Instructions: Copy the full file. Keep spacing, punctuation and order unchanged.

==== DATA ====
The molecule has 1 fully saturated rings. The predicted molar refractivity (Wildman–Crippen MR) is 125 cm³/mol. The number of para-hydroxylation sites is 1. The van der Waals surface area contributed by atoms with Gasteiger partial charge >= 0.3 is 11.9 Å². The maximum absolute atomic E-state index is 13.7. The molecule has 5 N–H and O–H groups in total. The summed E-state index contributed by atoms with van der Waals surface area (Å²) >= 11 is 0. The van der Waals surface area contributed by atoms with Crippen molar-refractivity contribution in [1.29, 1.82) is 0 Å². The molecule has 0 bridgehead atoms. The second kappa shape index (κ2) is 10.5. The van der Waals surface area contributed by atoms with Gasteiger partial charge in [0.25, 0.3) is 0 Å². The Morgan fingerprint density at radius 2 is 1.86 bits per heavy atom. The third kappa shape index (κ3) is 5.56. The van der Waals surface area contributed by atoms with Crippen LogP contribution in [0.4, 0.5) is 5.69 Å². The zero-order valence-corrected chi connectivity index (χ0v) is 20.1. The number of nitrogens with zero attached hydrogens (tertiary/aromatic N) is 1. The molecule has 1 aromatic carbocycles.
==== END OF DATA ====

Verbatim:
The molecule has 1 fully saturated rings. The predicted molar refractivity (Wildman–Crippen MR) is 125 cm³/mol. The number of para-hydroxylation sites is 1. The van der Waals surface area contributed by atoms with Gasteiger partial charge >= 0.3 is 11.9 Å². The maximum absolute atomic E-state index is 13.7. The molecule has 5 N–H and O–H groups in total. The summed E-state index contributed by atoms with van der Waals surface area (Å²) >= 11 is 0. The van der Waals surface area contributed by atoms with Crippen molar-refractivity contribution in [1.29, 1.82) is 0 Å². The molecule has 0 bridgehead atoms. The second kappa shape index (κ2) is 10.5. The van der Waals surface area contributed by atoms with Gasteiger partial charge in [0.25, 0.3) is 0 Å². The Morgan fingerprint density at radius 2 is 1.86 bits per heavy atom. The third kappa shape index (κ3) is 5.56. The van der Waals surface area contributed by atoms with Crippen LogP contribution in [0.4, 0.5) is 5.69 Å². The zero-order valence-corrected chi connectivity index (χ0v) is 20.1. The number of nitrogens with zero attached hydrogens (tertiary/aromatic N) is 1. The molecule has 1 aromatic carbocycles.